There have been some brief references in the jurisprudence recently as to whether GATT Article XX provides an exception to agreements others than the GATT (see here and, to a lesser extent, here), but no substantive findings on the issue. The China - Exportation of Raw Materials case (DS394,395,398), for which the U.S., EC and Mexico just requested panels, may give us some answers, although there is a good chance we will all be disappointed as a panel once again avoids the issue.
As set out in the panel requests, the measures at issue are: (1) "quantitative restrictions such as quotas"; (2) "export duty rates, 'temporary' export duty rates, and/or 'special' export duty rates"; and (3) "other restraints on the exportation of the materials, administ[ration of] measures in a manner that is not uniform, impartial, and reasonable, ... excessive fees and formalities on exportation, and [failure to] publish certain measures pertaining to requirements, restrictions, or prohibitions on exports."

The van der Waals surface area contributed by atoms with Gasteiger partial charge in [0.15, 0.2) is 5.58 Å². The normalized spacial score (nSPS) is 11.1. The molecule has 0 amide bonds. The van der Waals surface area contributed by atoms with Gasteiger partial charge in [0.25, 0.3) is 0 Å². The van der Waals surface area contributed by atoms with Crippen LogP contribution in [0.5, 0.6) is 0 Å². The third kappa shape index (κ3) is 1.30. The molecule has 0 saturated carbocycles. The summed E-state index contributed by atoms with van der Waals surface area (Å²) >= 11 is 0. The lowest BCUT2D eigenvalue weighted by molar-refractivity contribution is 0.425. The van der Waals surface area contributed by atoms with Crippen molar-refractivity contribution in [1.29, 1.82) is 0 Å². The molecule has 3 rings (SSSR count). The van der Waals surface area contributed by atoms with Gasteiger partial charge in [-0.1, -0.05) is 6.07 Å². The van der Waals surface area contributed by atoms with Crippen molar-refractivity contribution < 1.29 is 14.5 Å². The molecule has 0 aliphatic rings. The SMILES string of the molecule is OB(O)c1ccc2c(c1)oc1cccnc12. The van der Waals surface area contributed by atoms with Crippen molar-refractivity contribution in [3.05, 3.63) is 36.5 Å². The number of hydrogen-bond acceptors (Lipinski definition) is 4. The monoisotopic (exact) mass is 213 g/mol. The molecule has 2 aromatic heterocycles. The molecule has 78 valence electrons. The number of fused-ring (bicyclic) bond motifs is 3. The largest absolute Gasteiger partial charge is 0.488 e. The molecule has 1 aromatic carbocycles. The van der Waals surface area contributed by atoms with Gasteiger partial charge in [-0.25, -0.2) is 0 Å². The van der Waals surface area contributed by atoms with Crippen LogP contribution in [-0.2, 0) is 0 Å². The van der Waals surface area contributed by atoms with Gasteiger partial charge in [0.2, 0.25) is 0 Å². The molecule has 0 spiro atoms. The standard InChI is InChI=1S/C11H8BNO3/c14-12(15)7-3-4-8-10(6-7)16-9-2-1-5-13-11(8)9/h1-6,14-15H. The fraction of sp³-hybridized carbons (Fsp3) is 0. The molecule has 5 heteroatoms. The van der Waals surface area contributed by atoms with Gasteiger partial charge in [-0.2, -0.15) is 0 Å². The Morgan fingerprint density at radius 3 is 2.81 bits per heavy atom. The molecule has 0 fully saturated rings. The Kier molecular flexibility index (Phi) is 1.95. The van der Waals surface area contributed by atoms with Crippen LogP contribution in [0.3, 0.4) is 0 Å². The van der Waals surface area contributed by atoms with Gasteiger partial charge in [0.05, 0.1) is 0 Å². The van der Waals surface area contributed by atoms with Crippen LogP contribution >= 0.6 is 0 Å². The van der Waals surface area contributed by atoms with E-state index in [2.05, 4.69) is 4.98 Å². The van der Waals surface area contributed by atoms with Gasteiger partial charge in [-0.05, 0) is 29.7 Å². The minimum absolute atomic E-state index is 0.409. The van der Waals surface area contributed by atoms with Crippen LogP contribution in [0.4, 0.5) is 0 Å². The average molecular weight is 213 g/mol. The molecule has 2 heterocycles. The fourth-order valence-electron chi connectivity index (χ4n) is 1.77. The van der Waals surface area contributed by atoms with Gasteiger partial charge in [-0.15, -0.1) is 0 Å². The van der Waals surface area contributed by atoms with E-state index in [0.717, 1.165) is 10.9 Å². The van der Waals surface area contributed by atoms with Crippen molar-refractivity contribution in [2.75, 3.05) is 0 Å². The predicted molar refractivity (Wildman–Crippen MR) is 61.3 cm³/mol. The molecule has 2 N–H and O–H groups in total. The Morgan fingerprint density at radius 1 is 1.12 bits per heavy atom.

The claims are under various provisions of the GATT, and also China's Accession Protocol and the Working Party Report (incorporated into the Accession Protocol).
Press reports suggest that China may invoke the GATT Article XX environmental exceptions as a defense:
Assuming China invokes this provision in relation to the claims under the Accession Protocol/Working Party Report, the panel will be faced with the question of whether Article XX provides an exception to these instruments.
If China's Article XX defense is strong and it meets all the Article XX(g) and XX chapeau criteria, the panel will be forced to decide whether Article XX actually offers an exception in this situation. Unfortunately, there is the possibility the panel will simply assume for the sake of argument that Article XX can apply here, reject the Article XX defense on substantive grounds, and then find it unnecessary to decide whether Article XX applies outside the context of the GATT (which is essentially what happened in the China - Publications case). This would be disappointing for those of us who would like to get some clarity on this issue, but would not be too surprising. It all depends on how good China's environmental defense is, which is something I don't have a sense of from reading the press reports on the case.